After lavishing Anne Tyler’s Clock Dance with praise last year — in fact, it was named in my Top 10 Books of 2018 — a few readers got in touch lamenting its place in that echelon, labelling Tyler’s novels ‘boring’ and homogeneous. Honestly, I’ve not read enough of her work to confirm or deny those allegations; of her 22 books, I’ve read six of them. All I know is, each one of them has been of a sufficiently high quality to warrant further exploration into her backlist. Sure, many navigate similar themes and locales, and revolve around thoroughly messed-up families — but honestly, I can’t name you an author more capable of rendering complex emotions with such devastating clarity and sympathetic intelligence; whose I novels I’ve become increasingly infatuated with. It’s not a matter of if I’ll get around to reading all of Tyler’s novels, but when, and prolonging that process as long as possible.
The narrator of The Beginner’s Goodbye is Aaron Woolcott, who works for a family publishing company, who are the originators of the successful Beginners series, which breaks large topics into manageable increments. So less ‘The Beginner’s Guide to Cooking,’ more ‘The Beginner’s Guide to Boiling an Egg.’ Following a childhood illness, Aaron’s right arm and leg are paralysed, so he wears a brace, uses a cane (when he’s not purposefully leaving it behind) and drives a modified car. He also suffers from a bad stutter. As a result, his mother (now dead) and older sister have sought to protect him from the harsh realities of the world, thinking Aaron hapless prey. Aaron despises that notion — spends his days “fending off the two women in my life” and they try, in his eyes, to “cosset me to death.” Which is why he falls for the brusque, almost aloof, Doctor Dorothy Rosales, eight years his senior, who doesn’t treat him with kid gloves. Even Aaron admits: he deliberately chose a non-caretaker as a wife.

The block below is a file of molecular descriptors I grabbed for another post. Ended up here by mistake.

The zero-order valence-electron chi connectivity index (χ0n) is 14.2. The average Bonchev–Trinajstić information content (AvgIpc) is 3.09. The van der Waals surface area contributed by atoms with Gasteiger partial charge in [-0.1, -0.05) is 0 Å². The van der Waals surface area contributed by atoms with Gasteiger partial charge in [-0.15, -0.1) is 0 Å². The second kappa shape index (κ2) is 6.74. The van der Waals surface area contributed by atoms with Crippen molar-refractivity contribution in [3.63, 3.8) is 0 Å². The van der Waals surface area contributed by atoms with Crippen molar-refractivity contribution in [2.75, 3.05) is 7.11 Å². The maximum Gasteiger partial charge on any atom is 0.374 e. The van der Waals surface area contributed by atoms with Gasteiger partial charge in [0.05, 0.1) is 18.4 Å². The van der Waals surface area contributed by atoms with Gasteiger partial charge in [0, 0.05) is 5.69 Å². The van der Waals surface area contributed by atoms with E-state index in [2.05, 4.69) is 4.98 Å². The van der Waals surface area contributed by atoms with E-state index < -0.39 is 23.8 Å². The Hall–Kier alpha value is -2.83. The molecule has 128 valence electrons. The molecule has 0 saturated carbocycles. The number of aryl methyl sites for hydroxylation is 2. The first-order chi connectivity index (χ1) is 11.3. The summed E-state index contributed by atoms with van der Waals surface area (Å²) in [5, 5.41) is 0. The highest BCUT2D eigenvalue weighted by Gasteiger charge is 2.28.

But when Dorothy is killed in a freak accident — so swift and unlikely, it’s almost comical — Aaron is forced to revaluate his life, and his marriage. He begins to perceive its cracks, but also the comfort he garnered from Dorothy’s presence. Their marriage was less than ideal: in moments, told in flashbacks, it feels like there’s no affection between the two at all. But they were a unit, had established a routine, valued their companionship, even if it was at times distant. The Beginner’s Goodbye deftly handles Aaron’s nosedive into grief; his steadfast refusal to accept the offerings from neighbours, and the companionship of friends and family, which climaxes with Dorothy’s “return” from the dead; a mirage conjured from extreme melancholic loneliness. But it’s through his dialogue with Dorothy that Aaron gradually begins to move on.
The Beginner’s Goodbye is a light, engaging, poignant story about love and loss. I adored it until its denouement, which reads a little false, more like a fairy tale, a little too convenient, and far too conventional. Good Tyler; not great Tyler. And yet, somehow, still better than most.